Report Released on Ocean Acidification in San Francisco Bay

In October 2016, a coalition of organizations including San Francisco Estuary Institute, San Francisco State University, University of California Davis, Southern California Coastal Water Research Project Authority, U.S. Environmental Protection Agency and the San Francisco Estuary Partnership hosted the workshop “Monitoring for Acidification Threats in West Coast Estuaries: A San Francisco Bay Case Study.” This workshop brought together approximately 50 regional technical and policy experts from throughout the West coast of the United States for the first time, with the goals of:

  1. Assessing whether ocean-derived acidification is a likely concern in the Bay,
  2. Identifying its potential impacts to beneficial uses, and
  3. Discussing cost-effective monitoring strategies and potential management.

The outcome, a white paper summarizing the workshop and its findings, is now available through SFEI’s website and here, signaling the completion of Task 29.1 of the Estuary Blueprint.

Task 29.1: Convene scientists from around the San Francisco Estuary, including from leading marine laboratories and universities, to identify potential impacts of ocean acidification and hypoxia on beneficial uses of the state’s waters. Build a conceptual model that can inform design and implementation of monitoring approach.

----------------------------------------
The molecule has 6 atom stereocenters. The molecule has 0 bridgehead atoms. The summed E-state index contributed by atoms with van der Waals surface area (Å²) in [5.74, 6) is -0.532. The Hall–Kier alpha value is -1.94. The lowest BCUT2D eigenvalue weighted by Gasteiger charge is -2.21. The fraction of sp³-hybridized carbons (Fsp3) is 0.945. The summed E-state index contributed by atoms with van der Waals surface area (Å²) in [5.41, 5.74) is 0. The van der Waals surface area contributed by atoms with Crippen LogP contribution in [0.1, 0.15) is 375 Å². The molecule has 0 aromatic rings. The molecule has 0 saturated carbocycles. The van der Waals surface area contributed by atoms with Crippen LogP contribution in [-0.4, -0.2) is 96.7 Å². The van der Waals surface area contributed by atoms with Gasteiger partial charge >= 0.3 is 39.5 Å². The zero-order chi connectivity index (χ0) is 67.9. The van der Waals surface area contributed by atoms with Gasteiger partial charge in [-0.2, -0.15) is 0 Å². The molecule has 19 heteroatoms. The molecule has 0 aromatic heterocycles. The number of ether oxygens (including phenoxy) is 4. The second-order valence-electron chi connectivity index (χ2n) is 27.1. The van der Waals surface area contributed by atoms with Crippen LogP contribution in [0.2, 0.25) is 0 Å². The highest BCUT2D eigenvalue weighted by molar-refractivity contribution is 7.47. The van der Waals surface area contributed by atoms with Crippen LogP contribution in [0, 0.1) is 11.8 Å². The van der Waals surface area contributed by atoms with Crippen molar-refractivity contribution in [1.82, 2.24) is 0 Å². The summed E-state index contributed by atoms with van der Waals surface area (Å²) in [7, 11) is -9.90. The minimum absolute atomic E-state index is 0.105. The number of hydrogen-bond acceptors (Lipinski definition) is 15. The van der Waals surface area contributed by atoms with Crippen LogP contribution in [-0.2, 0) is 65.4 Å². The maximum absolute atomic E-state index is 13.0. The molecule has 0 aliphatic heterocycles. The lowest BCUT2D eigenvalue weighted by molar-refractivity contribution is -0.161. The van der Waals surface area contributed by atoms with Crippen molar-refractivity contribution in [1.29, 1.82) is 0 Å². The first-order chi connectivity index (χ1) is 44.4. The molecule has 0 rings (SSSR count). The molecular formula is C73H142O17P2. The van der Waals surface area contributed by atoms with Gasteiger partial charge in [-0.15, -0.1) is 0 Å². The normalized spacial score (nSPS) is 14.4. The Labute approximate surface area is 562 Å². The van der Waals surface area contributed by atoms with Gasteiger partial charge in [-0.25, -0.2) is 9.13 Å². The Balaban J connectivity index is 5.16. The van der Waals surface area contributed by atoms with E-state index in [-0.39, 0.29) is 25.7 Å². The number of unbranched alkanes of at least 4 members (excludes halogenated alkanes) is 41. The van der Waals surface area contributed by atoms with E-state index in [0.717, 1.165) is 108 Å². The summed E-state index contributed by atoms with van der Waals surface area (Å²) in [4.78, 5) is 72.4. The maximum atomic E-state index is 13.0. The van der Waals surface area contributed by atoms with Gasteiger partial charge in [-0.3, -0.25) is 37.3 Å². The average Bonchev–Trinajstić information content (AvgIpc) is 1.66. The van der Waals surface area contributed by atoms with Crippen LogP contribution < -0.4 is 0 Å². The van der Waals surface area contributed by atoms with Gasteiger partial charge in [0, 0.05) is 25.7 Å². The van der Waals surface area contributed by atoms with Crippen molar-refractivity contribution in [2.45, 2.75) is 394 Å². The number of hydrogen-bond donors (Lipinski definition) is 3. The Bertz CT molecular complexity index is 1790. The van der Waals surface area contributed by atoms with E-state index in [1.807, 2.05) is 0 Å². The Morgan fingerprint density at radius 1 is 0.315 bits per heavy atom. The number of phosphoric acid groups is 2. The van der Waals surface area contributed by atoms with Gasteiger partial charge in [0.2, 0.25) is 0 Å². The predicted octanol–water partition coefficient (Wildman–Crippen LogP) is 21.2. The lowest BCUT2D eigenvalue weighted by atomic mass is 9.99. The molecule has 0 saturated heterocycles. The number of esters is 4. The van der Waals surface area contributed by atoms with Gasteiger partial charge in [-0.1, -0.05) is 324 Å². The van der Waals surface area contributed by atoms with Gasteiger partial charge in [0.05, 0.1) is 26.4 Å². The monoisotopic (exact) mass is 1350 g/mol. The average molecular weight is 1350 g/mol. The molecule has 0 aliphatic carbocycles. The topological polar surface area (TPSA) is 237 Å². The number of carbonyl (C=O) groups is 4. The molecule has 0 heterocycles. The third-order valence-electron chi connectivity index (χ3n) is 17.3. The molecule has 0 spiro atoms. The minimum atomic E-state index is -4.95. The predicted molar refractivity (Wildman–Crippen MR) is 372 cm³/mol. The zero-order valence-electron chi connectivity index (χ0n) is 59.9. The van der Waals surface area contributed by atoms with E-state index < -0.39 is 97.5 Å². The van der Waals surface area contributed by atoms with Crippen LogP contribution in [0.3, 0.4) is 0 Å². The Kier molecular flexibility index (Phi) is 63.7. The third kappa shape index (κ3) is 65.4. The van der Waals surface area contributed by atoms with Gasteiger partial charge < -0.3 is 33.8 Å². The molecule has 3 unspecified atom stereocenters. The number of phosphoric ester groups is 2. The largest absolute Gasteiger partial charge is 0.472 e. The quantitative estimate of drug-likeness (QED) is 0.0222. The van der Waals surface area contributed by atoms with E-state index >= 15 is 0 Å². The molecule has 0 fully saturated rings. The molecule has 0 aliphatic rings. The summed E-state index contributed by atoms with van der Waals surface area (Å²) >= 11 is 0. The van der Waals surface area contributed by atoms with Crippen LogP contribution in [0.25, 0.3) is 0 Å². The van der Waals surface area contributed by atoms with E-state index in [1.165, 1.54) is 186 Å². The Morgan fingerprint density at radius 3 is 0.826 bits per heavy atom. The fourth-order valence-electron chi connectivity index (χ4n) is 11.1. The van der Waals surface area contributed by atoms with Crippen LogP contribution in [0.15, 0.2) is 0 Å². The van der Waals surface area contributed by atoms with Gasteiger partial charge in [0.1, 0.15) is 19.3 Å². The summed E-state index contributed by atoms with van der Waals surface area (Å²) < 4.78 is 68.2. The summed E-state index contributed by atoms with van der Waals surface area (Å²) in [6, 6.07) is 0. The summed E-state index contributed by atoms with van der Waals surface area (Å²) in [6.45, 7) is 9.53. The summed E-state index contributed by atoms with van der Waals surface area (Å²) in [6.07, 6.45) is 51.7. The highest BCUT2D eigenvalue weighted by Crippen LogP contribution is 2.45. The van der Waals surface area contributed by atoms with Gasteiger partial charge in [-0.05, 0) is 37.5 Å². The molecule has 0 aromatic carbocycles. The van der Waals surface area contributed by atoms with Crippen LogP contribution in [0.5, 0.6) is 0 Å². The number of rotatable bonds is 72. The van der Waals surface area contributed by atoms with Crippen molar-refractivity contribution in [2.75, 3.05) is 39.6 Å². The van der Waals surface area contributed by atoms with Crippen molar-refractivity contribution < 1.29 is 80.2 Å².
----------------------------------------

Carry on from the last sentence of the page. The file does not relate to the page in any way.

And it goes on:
The report concludes that ocean acidification and hypoxia, or OAH, is, in fact, expected to impact the San Francisco Bay, but managers lack data on this threat and its potential impacts. In the future, partnerships that cross traditional jurisdictional boundaries will be needed to improve our understanding and management of OAH.

The report identifies areas where additional research and analysis is needed, and provides both near-term and long-term recommendations for San Francisco Bay and other West coast estuaries.

For San Francisco Bay, the report recommends the following next steps:

  1. Continue to synthesize existing data from the Bay to develop conceptual models;
  2. Inventory assets and identify opportunities to add OA monitoring to existing monitoring programs;
  3. Implement a carbonate-chemistry monitoring program;
  4. Implement a coupled chemical and biological monitoring program.

For more on ocean acidification, the workshop, and the resulting report, visit SFEP’s project page.